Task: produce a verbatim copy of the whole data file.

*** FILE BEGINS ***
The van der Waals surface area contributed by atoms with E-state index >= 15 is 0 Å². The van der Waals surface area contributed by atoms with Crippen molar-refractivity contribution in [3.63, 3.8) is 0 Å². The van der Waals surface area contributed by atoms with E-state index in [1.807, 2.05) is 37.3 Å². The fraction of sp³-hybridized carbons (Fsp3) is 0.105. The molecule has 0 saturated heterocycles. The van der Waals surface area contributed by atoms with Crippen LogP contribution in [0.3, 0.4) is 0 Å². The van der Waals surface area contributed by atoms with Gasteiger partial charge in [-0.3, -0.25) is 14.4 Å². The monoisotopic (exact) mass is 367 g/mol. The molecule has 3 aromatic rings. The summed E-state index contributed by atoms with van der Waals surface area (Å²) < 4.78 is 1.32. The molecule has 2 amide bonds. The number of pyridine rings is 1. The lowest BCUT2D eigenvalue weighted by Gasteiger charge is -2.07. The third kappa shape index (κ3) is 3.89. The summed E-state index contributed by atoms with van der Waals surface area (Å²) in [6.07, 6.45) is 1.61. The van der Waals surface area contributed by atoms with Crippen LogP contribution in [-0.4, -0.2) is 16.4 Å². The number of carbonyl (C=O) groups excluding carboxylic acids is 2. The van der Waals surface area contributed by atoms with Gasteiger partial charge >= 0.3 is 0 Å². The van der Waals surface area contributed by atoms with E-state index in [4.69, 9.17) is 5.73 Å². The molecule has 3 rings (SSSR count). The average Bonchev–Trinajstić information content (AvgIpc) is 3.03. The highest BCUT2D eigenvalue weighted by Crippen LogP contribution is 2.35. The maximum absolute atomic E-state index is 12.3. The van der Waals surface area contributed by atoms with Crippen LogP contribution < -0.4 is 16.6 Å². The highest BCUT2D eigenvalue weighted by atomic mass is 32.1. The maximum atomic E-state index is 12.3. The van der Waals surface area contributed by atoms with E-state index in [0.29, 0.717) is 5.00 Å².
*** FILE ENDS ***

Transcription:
The van der Waals surface area contributed by atoms with E-state index >= 15 is 0 Å². The van der Waals surface area contributed by atoms with Crippen molar-refractivity contribution in [3.63, 3.8) is 0 Å². The van der Waals surface area contributed by atoms with E-state index in [1.807, 2.05) is 37.3 Å². The fraction of sp³-hybridized carbons (Fsp3) is 0.105. The molecule has 0 saturated heterocycles. The van der Waals surface area contributed by atoms with Crippen LogP contribution in [0.3, 0.4) is 0 Å². The van der Waals surface area contributed by atoms with Gasteiger partial charge in [-0.3, -0.25) is 14.4 Å². The monoisotopic (exact) mass is 367 g/mol. The molecule has 3 aromatic rings. The summed E-state index contributed by atoms with van der Waals surface area (Å²) < 4.78 is 1.32. The molecule has 2 amide bonds. The number of pyridine rings is 1. The lowest BCUT2D eigenvalue weighted by Gasteiger charge is -2.07. The third kappa shape index (κ3) is 3.89. The summed E-state index contributed by atoms with van der Waals surface area (Å²) in [6.07, 6.45) is 1.61. The van der Waals surface area contributed by atoms with Crippen LogP contribution in [-0.4, -0.2) is 16.4 Å². The number of carbonyl (C=O) groups excluding carboxylic acids is 2. The van der Waals surface area contributed by atoms with Gasteiger partial charge >= 0.3 is 0 Å². The van der Waals surface area contributed by atoms with E-state index in [4.69, 9.17) is 5.73 Å². The molecule has 3 rings (SSSR count). The average Bonchev–Trinajstić information content (AvgIpc) is 3.03. The highest BCUT2D eigenvalue weighted by Crippen LogP contribution is 2.35. The maximum absolute atomic E-state index is 12.3. The van der Waals surface area contributed by atoms with Crippen LogP contribution < -0.4 is 16.6 Å². The highest BCUT2D eigenvalue weighted by atomic mass is 32.1. The maximum atomic E-state index is 12.3. The van der Waals surface area contributed by atoms with E-state index in [0.29, 0.717) is 5.00 Å².